Representatives of the International Longshore and Warehouse Union Local 63 (ILWU) agreed to a labor contract with port operators associated with the Los Angeles/Long Beach Harbor Employers Association.
The deal, announced Tuesday, ends an eight-day strike that began when the port’s clerical workers walked off the job after complaining that they had been working for the last two years without a contract. The strike idled 10,000 dockworkers, effectively shut down 10 port terminals and halted trade into the ports of Los Angeles and Long Beach.
“I am pleased to announce that an agreement has been reached between labor and management that will bring to an end the eight-day strike that has cost our local economy billions of dollars,” L.A. Mayor Antonio Villaraigosa said in a statement.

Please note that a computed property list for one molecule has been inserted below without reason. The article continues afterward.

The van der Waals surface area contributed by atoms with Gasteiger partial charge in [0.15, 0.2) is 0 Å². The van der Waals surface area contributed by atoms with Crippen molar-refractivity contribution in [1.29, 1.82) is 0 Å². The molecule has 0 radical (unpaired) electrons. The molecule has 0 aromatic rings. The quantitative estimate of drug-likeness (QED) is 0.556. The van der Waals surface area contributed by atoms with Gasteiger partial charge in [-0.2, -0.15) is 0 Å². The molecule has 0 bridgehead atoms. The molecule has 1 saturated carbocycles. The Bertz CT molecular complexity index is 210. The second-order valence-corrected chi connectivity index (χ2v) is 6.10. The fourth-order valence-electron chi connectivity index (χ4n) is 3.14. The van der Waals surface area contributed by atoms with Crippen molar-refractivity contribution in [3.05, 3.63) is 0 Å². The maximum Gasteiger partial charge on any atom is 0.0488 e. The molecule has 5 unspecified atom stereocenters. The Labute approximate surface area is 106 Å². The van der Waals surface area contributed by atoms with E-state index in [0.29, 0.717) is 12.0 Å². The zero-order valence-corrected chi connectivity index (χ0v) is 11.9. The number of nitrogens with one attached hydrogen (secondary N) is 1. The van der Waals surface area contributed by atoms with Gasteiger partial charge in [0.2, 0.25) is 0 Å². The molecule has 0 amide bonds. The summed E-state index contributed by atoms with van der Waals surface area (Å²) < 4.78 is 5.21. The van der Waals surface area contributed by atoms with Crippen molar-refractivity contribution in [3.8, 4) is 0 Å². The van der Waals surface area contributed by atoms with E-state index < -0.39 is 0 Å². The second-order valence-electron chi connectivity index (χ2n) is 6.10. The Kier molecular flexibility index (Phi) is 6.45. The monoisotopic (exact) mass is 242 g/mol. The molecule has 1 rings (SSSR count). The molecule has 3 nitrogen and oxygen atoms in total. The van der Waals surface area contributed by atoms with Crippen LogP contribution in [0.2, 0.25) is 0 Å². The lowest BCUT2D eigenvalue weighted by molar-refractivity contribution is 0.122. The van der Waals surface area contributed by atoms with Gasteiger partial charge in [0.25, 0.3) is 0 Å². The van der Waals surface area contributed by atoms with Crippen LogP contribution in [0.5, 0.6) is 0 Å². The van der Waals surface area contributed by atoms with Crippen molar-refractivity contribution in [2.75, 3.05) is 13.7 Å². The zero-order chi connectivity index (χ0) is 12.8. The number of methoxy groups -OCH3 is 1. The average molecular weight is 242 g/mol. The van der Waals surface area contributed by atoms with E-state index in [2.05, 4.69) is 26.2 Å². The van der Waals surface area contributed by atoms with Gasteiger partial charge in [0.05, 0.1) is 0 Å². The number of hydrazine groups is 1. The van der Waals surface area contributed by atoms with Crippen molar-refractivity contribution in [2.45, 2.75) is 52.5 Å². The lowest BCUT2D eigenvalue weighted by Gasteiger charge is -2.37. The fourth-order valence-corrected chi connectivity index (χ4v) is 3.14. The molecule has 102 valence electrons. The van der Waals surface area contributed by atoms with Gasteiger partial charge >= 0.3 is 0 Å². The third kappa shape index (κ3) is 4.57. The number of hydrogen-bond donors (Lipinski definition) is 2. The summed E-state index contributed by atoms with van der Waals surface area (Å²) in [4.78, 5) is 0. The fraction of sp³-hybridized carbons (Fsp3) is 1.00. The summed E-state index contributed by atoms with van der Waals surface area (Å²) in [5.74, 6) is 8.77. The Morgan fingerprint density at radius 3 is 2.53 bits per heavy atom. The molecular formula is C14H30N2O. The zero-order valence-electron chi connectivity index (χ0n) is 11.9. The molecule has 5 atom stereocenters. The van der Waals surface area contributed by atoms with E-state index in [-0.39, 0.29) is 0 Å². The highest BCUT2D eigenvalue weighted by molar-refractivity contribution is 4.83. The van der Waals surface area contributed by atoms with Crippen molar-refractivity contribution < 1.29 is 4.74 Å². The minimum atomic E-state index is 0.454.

Mayor Villaraigosa’s concerns about the strike are well-founded, considering the effects of a port shutdown would be felt beyond Southern California. According to Colliers International, the ports of Los Angeles and Long Beach are the two busiest ports in the United States and North America, both equipped to accommodate a combined 14 million 20-foot equivalent units (TEUs) of cargo per year and make up around 40 percent of all U.S. container imports. According to Fox News, the shutdown of the two ports has kept $760 million of goods per day from being unloaded. Bloomberg reported the strike’s economic cost totaled $1 billion per day.